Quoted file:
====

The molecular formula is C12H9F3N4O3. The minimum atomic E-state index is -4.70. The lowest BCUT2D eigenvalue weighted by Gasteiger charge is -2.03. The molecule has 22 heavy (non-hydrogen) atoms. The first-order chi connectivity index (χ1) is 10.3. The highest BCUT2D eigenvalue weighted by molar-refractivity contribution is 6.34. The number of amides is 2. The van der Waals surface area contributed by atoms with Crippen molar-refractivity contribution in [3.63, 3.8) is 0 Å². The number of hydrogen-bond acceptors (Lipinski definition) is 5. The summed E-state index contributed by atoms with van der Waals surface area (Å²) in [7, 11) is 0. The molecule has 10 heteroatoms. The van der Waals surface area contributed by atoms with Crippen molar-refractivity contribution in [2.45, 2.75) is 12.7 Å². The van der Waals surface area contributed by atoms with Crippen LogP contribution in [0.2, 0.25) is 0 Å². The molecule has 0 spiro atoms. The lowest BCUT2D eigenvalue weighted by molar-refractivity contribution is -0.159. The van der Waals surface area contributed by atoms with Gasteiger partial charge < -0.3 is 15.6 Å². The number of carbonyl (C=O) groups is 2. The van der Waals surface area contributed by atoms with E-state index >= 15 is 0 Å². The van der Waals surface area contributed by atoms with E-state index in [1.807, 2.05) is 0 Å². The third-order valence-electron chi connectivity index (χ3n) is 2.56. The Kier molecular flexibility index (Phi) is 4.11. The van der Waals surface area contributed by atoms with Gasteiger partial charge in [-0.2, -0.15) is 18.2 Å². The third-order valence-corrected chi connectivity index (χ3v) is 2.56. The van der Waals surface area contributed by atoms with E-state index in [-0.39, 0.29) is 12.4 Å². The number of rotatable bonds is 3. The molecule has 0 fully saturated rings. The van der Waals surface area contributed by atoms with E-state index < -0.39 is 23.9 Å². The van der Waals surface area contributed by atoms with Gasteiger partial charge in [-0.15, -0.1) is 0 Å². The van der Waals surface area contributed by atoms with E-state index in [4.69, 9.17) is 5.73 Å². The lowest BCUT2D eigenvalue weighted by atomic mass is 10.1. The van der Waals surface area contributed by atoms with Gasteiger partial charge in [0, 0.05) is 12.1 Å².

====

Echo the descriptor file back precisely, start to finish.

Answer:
The molecular formula is C12H9F3N4O3. The minimum atomic E-state index is -4.70. The lowest BCUT2D eigenvalue weighted by Gasteiger charge is -2.03. The molecule has 22 heavy (non-hydrogen) atoms. The first-order chi connectivity index (χ1) is 10.3. The highest BCUT2D eigenvalue weighted by molar-refractivity contribution is 6.34. The number of amides is 2. The van der Waals surface area contributed by atoms with Crippen molar-refractivity contribution in [3.63, 3.8) is 0 Å². The number of hydrogen-bond acceptors (Lipinski definition) is 5. The summed E-state index contributed by atoms with van der Waals surface area (Å²) in [7, 11) is 0. The molecule has 10 heteroatoms. The van der Waals surface area contributed by atoms with Crippen molar-refractivity contribution in [2.45, 2.75) is 12.7 Å². The van der Waals surface area contributed by atoms with Crippen LogP contribution in [0.2, 0.25) is 0 Å². The molecule has 0 spiro atoms. The lowest BCUT2D eigenvalue weighted by molar-refractivity contribution is -0.159. The van der Waals surface area contributed by atoms with Gasteiger partial charge < -0.3 is 15.6 Å². The number of carbonyl (C=O) groups is 2. The van der Waals surface area contributed by atoms with E-state index >= 15 is 0 Å². The van der Waals surface area contributed by atoms with E-state index in [1.807, 2.05) is 0 Å². The third-order valence-electron chi connectivity index (χ3n) is 2.56. The Kier molecular flexibility index (Phi) is 4.11. The van der Waals surface area contributed by atoms with Gasteiger partial charge in [-0.2, -0.15) is 18.2 Å². The third-order valence-corrected chi connectivity index (χ3v) is 2.56. The van der Waals surface area contributed by atoms with E-state index in [-0.39, 0.29) is 12.4 Å². The number of rotatable bonds is 3. The molecule has 0 fully saturated rings. The van der Waals surface area contributed by atoms with E-state index < -0.39 is 23.9 Å². The van der Waals surface area contributed by atoms with Gasteiger partial charge in [-0.15, -0.1) is 0 Å². The van der Waals surface area contributed by atoms with E-state index in [4.69, 9.17) is 5.73 Å². The lowest BCUT2D eigenvalue weighted by atomic mass is 10.1. The van der Waals surface area contributed by atoms with Gasteiger partial charge in [0, 0.05) is 12.1 Å².